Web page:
Before contact with the West, Alutiiq people relied on their own resourcefulness for oral health. At that time, cavities were not much of a problem. Without a major source of sugar in the diet, most northern cultures had good dental health. Instead of brushing teeth, one might use a birch twig or a piece of bone to clean the mouth. In the case of a toothache, there were a number of traditional remedies.
Some people in the historic era used snuff. Also known as iqmik, this mixture of cottonwood ash and tobacco leaves could be placed on or beside the aching tooth for relief. Another way to treat a toothache was to bite on a thin piece of nettle root and wait for the pain to dissipate. People gathered roots for this purpose in summer or fall when they were long and dried them. Others mashed the root, wet and heated it, and pressed it against the cheek by an infected tooth. If these remedies failed, a poultice of yarrow leaves and flowers could be held against the cheek.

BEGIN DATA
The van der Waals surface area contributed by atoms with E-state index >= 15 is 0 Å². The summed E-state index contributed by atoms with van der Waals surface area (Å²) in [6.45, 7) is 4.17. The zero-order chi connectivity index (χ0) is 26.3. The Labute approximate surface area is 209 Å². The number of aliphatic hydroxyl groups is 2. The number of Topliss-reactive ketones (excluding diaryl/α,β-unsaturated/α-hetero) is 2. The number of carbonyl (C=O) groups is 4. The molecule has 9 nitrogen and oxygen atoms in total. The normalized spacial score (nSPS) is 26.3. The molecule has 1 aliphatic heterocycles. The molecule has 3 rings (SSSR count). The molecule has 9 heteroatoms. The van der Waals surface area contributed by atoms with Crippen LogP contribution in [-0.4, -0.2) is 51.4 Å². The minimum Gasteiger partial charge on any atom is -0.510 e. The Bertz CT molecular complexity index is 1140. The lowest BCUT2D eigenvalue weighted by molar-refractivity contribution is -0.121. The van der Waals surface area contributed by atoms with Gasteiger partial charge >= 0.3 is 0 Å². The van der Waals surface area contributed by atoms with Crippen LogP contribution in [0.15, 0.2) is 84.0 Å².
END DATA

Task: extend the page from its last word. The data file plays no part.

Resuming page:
Dentists first visited Alutiiq villages in the American era, although some dentists took advantage of this service as means of research. Native people around the state unknowingly had teeth pulled for studies on human physical variation. Later, traveling dentists served a great need in the villages, providing services many people often lived without. Today on Kodiak, many Alutiiq people visit the dentist at the Kodiak Area Native Association or see itinerant dentists at a local clinic.
Source :Alutiiq Museum